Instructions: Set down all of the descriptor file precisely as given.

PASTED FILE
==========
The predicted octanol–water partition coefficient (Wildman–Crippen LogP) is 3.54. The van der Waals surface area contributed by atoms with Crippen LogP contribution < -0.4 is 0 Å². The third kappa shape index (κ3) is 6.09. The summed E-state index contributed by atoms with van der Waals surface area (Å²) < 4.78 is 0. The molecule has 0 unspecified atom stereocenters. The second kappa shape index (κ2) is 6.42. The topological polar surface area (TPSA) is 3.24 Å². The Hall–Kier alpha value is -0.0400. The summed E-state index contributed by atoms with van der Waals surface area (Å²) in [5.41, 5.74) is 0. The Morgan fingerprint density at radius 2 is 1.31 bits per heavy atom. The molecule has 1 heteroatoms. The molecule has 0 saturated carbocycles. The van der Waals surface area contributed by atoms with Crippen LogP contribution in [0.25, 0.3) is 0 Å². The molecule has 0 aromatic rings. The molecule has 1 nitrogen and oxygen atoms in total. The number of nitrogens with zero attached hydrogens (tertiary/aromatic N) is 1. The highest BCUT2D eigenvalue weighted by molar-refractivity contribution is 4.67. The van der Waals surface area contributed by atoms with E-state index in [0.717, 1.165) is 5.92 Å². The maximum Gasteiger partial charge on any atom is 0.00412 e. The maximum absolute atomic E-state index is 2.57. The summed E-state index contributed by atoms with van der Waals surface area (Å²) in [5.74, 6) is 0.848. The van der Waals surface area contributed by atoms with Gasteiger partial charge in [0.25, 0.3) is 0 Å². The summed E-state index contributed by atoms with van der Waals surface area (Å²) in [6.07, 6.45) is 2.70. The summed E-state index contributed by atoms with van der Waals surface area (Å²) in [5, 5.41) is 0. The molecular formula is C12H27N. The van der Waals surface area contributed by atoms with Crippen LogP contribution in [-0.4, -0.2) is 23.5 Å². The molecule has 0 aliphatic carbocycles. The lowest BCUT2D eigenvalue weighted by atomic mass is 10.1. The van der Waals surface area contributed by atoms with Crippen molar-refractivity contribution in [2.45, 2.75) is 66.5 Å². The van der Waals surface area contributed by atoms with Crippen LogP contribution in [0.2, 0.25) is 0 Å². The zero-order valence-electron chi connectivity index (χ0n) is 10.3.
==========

The predicted octanol–water partition coefficient (Wildman–Crippen LogP) is 3.54. The van der Waals surface area contributed by atoms with Crippen LogP contribution < -0.4 is 0 Å². The third kappa shape index (κ3) is 6.09. The summed E-state index contributed by atoms with van der Waals surface area (Å²) < 4.78 is 0. The molecule has 0 unspecified atom stereocenters. The second kappa shape index (κ2) is 6.42. The topological polar surface area (TPSA) is 3.24 Å². The Hall–Kier alpha value is -0.0400. The summed E-state index contributed by atoms with van der Waals surface area (Å²) in [5.41, 5.74) is 0. The Morgan fingerprint density at radius 2 is 1.31 bits per heavy atom. The molecule has 1 heteroatoms. The molecule has 0 saturated carbocycles. The van der Waals surface area contributed by atoms with Crippen LogP contribution in [0.25, 0.3) is 0 Å². The molecule has 0 aromatic rings. The molecule has 1 nitrogen and oxygen atoms in total. The number of nitrogens with zero attached hydrogens (tertiary/aromatic N) is 1. The highest BCUT2D eigenvalue weighted by molar-refractivity contribution is 4.67. The van der Waals surface area contributed by atoms with E-state index in [0.717, 1.165) is 5.92 Å². The maximum Gasteiger partial charge on any atom is 0.00412 e. The maximum absolute atomic E-state index is 2.57. The summed E-state index contributed by atoms with van der Waals surface area (Å²) in [5.74, 6) is 0.848. The van der Waals surface area contributed by atoms with Gasteiger partial charge in [0.25, 0.3) is 0 Å². The summed E-state index contributed by atoms with van der Waals surface area (Å²) in [6.07, 6.45) is 2.70. The summed E-state index contributed by atoms with van der Waals surface area (Å²) in [5, 5.41) is 0. The molecular formula is C12H27N. The van der Waals surface area contributed by atoms with Crippen LogP contribution in [-0.4, -0.2) is 23.5 Å². The molecule has 0 aliphatic carbocycles. The lowest BCUT2D eigenvalue weighted by atomic mass is 10.1. The van der Waals surface area contributed by atoms with Crippen molar-refractivity contribution in [2.45, 2.75) is 66.5 Å². The van der Waals surface area contributed by atoms with Crippen LogP contribution in [0.2, 0.25) is 0 Å². The zero-order valence-electron chi connectivity index (χ0n) is 10.3.